Those are great ideas!
  • mtruitt01mtruitt01 Member Posts: 360 Member Member Posts: 360 Member
    I attend Zoom Food Addicts Anonymous meetings and keep addictive foods out of the house. Mostly things with sugar, flour, wheat. I find with their support and the literature I rarely binge (three months now) and I've lost 15 lbs without being hungry. It's not a diet, but a food plan for life. I've improved, although I doubt I'll ever do the food plan perfectly. I'm actually surprised something is working. I have less pain, self-loathing and all that emotional stuff.
  • angelfoodcakeeangelfoodcakee Member Posts: 24 Member Member Posts: 24 Member
    Okay so story time:
    I had pretty severe BED for about 4-5 years. I was binge eating every 2nd - 3rd day and sometimes every day (for a 1-3 weeks at a time).
    Because I was trying to hard to fight the binge urges and restrict calories at the same time, I had unintentionally taught my body to desperately crave a lot of food because it thought every time I ate that this would be 'the last time' I was going to binge eat or have that type of food.

    After trying to properly recover for about 2 years I can finally say that while I'm not recovered fully - my binge eating has dramatically decreased.

    I'm sorry to say that in my case - there was absolutely no way I could go about restricting calories while trying to recover from binge eating. I tried so many time. I really wanted to be that anomaly that could do both but it just wasn't the case. I'm diffidently not going to say that it's impossible because it depends on how your binge eating started and etc etc. But if your binge eating is connected to restriction in any way I'd say the best possible option for you would be to not focus on weight loss for now and focus on stopping the binging.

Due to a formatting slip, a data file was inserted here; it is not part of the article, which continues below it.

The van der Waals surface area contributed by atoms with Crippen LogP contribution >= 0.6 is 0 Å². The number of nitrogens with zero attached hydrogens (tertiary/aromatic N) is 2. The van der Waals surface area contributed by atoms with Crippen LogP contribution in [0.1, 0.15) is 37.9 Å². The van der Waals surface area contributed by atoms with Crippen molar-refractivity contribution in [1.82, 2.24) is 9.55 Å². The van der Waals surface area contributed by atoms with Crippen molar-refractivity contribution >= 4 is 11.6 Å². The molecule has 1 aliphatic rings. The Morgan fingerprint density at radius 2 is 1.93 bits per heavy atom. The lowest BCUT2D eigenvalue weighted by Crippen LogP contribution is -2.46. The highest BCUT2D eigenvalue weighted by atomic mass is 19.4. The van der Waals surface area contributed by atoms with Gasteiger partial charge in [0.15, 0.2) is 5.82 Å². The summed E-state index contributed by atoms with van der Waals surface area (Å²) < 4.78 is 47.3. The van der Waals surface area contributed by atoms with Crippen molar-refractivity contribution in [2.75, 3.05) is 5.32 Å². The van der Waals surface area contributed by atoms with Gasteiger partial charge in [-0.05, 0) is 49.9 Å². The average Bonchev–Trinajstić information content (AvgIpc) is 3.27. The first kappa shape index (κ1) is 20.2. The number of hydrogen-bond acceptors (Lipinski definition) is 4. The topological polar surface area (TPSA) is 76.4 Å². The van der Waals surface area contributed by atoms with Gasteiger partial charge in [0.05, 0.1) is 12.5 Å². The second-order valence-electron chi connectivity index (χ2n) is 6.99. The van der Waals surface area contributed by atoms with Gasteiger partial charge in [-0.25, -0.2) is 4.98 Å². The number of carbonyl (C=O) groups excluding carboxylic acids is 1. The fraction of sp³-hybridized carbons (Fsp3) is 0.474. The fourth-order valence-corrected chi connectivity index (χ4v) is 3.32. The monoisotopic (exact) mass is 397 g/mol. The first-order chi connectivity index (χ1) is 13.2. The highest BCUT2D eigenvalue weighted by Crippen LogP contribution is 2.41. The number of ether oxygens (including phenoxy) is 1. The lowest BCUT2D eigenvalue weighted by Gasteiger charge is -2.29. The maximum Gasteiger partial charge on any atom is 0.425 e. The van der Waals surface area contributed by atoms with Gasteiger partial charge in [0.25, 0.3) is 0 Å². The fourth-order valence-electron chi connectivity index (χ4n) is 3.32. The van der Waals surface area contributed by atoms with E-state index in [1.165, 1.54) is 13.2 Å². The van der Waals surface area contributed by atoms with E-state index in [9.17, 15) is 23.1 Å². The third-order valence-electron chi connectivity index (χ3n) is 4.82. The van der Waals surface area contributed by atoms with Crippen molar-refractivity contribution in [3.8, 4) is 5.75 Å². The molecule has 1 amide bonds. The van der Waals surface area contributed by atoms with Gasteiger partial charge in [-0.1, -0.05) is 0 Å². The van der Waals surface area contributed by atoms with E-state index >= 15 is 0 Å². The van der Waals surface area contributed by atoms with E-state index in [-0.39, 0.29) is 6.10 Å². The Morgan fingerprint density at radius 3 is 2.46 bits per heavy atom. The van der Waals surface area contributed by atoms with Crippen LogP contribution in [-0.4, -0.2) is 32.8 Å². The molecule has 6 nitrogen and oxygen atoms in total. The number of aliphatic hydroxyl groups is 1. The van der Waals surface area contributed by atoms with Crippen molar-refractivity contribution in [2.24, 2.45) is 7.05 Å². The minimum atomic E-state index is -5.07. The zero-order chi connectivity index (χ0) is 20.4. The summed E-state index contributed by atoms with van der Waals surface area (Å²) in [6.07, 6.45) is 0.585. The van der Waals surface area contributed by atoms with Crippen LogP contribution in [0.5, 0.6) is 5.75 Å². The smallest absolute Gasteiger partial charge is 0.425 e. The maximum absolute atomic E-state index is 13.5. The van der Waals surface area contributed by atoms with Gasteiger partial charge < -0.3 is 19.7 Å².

I recommend checking out Stephanie Buttermore's all in approach videos on youtube.
    I did something similar in that I just said "stuff it" and stopped all food tracking and just ate what I wanted.
    The key was though - rather than just mindlessly destroying my entire fridge full of food, I really focused on listening to cravings, allowing myself to have those cravings and put in A LOT of thought towards removing the guilt I had towards eating and craving those foods.

    Over time, if you can remove the guilt associated with craving and eating those binge foods and really put focus on mentally making every food available to yourself when you want it - well the funny thing is you stop wanting to eat those foods all of the time and stop wanting to binge on them.